Last year, Range Resources said it would begin voluntarily disclosing the chemicals used in all its wells in Pennsylvania, where the debate has raged. The company said at the time it hoped others would follow suit.

Earlier this year, many big gas producers, including Chesapeake, Chevron Corp. and BP PLC, said they would begin voluntarily publicizing the chemicals online at Several states, including Wyoming and Arkansas, have recently passed mandatory disclosure rules with at least tacit industry support.

Environmental groups, saying neither FracFocus nor the state laws go far enough, have called for a mandatory, national chemical database.

"Regardless of what state you live in, we think you deserve to know," said Amy Mall, a senior policy analyst with the Natural Resources Defense Council, an environmental group.

The Texas law will require companies to post information on starting next year and also to disclose chemicals not included in the site's database through a separate process. Companies can request that information on certain chemicals be withheld from the public as trade secrets.

The Texas bill drew strong support from much of the industry. In May, a group of 12 big gas producers, including Range, Anadarko Petroleum Corp. and Apache Corp., wrote to Texas legislators urging them to pass the bill.

Jim Keffer, a Republican state representative who co-authored the Texas bill, said he believes the law will help the industry. "We're trying to alleviate the concerns," he said. "We're trying to show people that the industry does know how to do this."

The Texas bill has drawn mixed reviews from environmental groups. The Environmental Defense Fund, which initially helped promote the bill, ultimately withdrew its support after various changes were made, including the provision to list some chemicals separately from others.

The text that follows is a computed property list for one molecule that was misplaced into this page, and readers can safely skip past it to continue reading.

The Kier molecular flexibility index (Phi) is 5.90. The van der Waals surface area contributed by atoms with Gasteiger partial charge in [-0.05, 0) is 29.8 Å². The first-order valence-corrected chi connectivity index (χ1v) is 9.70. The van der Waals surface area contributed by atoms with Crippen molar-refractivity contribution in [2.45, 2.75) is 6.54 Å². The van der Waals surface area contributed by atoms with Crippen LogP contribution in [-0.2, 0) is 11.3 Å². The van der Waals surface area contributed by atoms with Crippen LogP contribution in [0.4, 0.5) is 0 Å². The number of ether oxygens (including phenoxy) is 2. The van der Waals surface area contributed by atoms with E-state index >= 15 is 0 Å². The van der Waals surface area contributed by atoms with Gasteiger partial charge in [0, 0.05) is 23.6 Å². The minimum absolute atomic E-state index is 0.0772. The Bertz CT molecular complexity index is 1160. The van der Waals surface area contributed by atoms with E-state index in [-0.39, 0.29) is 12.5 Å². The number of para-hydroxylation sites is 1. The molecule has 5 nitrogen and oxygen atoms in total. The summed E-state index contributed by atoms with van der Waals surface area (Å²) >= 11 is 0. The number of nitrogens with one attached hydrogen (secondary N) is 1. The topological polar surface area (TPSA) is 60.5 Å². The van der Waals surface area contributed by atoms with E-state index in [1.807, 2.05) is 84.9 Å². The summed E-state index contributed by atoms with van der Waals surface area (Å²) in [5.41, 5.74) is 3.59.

But Matt Watson, a senior energy policy manager for the group, said that while the bill "is not the national model we'd hoped for," it is nonetheless a significant step.

Write to Ben Casselman at

Sunday, 12 June 2011

New York Times -Opinion- Nicholas D. Kristof - When Food Kills & Making Food Safe - Points to BioLargo Opportunity

The New York Times

  • June 11, 2011

    When Food Kills

    The deaths of 31 people in Europe from a little-known strain of E. coli have raised alarms worldwide, but we shouldn’t be surprised. Our food often betrays us.

    Just a few days ago, a 2-year-old girl in Dryden, Va., died in a hospital after suffering bloody diarrhea linked to another strain of E. coli. Her brother was also hospitalized but survived.

    Every year in the United States, 325,000 people are hospitalized because of food-borne illnesses and 5,000 die, according to the Centers for Disease Control and Prevention. That’s right: food kills one person every two hours.